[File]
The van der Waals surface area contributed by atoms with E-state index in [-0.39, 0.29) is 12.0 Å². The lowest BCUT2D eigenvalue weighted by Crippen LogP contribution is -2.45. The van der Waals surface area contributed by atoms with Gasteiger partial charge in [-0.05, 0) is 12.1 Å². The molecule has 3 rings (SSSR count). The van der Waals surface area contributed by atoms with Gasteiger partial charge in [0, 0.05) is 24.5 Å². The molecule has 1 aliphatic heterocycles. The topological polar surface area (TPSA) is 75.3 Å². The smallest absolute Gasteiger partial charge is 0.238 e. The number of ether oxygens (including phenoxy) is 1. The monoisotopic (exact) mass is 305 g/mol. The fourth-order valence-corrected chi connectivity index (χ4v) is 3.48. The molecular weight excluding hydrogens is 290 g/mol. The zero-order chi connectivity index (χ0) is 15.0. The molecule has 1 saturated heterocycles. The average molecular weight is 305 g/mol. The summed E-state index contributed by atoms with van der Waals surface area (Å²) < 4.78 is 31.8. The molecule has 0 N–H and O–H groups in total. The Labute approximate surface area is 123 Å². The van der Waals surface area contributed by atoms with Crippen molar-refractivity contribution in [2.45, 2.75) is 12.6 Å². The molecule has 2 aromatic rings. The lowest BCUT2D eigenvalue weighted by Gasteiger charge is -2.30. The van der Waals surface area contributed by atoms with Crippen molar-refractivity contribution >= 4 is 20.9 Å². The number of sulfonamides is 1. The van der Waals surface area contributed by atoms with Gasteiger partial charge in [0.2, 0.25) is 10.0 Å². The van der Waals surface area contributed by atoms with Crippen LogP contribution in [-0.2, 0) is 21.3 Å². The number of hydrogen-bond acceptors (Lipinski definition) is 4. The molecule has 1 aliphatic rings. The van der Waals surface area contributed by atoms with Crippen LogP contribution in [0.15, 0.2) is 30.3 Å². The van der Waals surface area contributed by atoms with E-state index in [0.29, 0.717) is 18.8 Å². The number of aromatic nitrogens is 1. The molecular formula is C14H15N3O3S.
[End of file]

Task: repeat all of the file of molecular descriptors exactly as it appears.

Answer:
The van der Waals surface area contributed by atoms with E-state index in [-0.39, 0.29) is 12.0 Å². The lowest BCUT2D eigenvalue weighted by Crippen LogP contribution is -2.45. The van der Waals surface area contributed by atoms with Gasteiger partial charge in [-0.05, 0) is 12.1 Å². The molecule has 3 rings (SSSR count). The van der Waals surface area contributed by atoms with Gasteiger partial charge in [0, 0.05) is 24.5 Å². The molecule has 1 aliphatic heterocycles. The topological polar surface area (TPSA) is 75.3 Å². The smallest absolute Gasteiger partial charge is 0.238 e. The number of ether oxygens (including phenoxy) is 1. The monoisotopic (exact) mass is 305 g/mol. The fourth-order valence-corrected chi connectivity index (χ4v) is 3.48. The molecular weight excluding hydrogens is 290 g/mol. The zero-order chi connectivity index (χ0) is 15.0. The molecule has 1 saturated heterocycles. The average molecular weight is 305 g/mol. The summed E-state index contributed by atoms with van der Waals surface area (Å²) < 4.78 is 31.8. The molecule has 0 N–H and O–H groups in total. The Labute approximate surface area is 123 Å². The van der Waals surface area contributed by atoms with Crippen molar-refractivity contribution in [2.45, 2.75) is 12.6 Å². The molecule has 2 aromatic rings. The lowest BCUT2D eigenvalue weighted by Gasteiger charge is -2.30. The van der Waals surface area contributed by atoms with Crippen molar-refractivity contribution >= 4 is 20.9 Å². The number of sulfonamides is 1. The van der Waals surface area contributed by atoms with Gasteiger partial charge in [0.2, 0.25) is 10.0 Å². The van der Waals surface area contributed by atoms with Crippen LogP contribution in [-0.2, 0) is 21.3 Å². The number of hydrogen-bond acceptors (Lipinski definition) is 4. The molecule has 1 aliphatic rings. The van der Waals surface area contributed by atoms with Crippen LogP contribution in [0.15, 0.2) is 30.3 Å². The van der Waals surface area contributed by atoms with E-state index in [0.29, 0.717) is 18.8 Å². The number of aromatic nitrogens is 1. The molecular formula is C14H15N3O3S.